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Honoring the Finest: UWAA Seeks Nominations for Awards

The UW and UW Alumni Association invite nominations for these 2006 awards:

Alumnus Summa Laude Dignatus: Presented to a former student who has achieved national or international prominence in his or her field. Send nominations to Charles R. Blumenfeld, President, UW Alumni Association, 1415 N.E. 45th Street, Seattle, WA 98105. Deadline: Jan. 31, 2006.

UW Alumni Association Distinguished Service Award: This award honors outstanding volunteer contributions to the UW Alumni Association and the University. Send nominations to Charles R. Blumenfeld, President, UW Alumni Association, 1415 N.E. 45th Street, Seattle, WA 98105. Deadline: Jan. 31, 2006.

Distinguished Teaching and Excellence in Teaching Awards: These awards recognize outstanding UW educators. The Distinguished Teaching Award is for faculty; the Excellence in Teaching Award is for teaching assistants. Send nominations to: Teaching Award Committee, 220 Mary Gates Hall, Box 352800, University of Washington, Seattle, WA 98195-28000, or e-mail - Deadline: Dec. 9, 2005.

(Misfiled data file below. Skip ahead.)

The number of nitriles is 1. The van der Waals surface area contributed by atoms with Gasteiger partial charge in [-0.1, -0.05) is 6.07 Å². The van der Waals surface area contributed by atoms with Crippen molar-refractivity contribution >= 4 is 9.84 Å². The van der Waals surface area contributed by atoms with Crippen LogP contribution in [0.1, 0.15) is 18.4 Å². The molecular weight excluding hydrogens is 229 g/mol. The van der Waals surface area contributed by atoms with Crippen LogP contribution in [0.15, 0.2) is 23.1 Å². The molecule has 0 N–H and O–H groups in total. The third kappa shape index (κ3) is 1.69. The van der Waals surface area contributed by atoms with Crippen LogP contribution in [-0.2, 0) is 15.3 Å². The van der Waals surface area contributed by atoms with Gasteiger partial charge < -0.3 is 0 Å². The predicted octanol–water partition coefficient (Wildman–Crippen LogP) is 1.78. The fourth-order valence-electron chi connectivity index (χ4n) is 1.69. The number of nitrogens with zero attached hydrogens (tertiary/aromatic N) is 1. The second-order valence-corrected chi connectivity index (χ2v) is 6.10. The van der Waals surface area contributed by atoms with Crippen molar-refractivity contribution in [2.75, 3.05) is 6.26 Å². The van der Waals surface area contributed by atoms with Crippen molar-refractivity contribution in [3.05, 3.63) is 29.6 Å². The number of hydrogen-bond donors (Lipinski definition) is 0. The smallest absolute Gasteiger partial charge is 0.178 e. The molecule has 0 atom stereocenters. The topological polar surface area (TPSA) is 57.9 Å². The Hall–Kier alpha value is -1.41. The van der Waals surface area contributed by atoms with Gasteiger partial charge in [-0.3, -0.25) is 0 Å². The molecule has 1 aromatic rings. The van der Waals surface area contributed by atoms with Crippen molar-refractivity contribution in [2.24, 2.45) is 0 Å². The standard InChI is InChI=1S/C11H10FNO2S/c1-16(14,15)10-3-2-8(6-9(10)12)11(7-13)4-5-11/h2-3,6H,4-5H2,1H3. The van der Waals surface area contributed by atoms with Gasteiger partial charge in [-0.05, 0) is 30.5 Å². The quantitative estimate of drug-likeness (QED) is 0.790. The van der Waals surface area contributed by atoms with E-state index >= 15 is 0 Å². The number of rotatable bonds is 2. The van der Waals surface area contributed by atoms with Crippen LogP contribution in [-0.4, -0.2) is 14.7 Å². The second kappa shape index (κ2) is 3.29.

Brotman Awards for Instructional Excellence: Created in 1998, these awards go to programs and departments that excel in the promotion of undergraduate learning.  Send nominations to: Teaching Award Committee, 220 Mary Gates Hall, Box 352800, University of Washington, Seattle, WA 98195-28000, or e-mail - Deadline: Dec. 9, 2005.

Let Us Now Praise Famous Alumni

Alumni who have received the UW’s alumnus of the year award—officially titled the Alumnus Summa Laude Dignatus Award—have had a dramatic impact on many realms of society. Some recent winners are:

Jack Lenor Larsen

2005: Jack Lenor Larsen, ’49. Larsen is the undisputed dean of textile design. He used unconventional materials and bold colors to create, “the Larsen Look,” which became the gold standard for fabric design in the 20th century. Larsen was the second American ever honored with a solo exhibition at the Louvre.

Joe Sutter

2001: Joe Sutter, ’43. Sutter invented the concept of the wide-body aircraft, designing the Boeing 747, the most recognized airplane in the world. Recipient of the U.S. Medal of Technology, he also served on the presidential committee that investigated the Challenger explosion.

Shirley Malcom

1998: Shirley Malcom, ’67. Malcom is a scientist and educator who dedicated her career to providing science, mathematics and technology education to women and minorities. She heads the outreach program for the American Association for the Advancement of Science.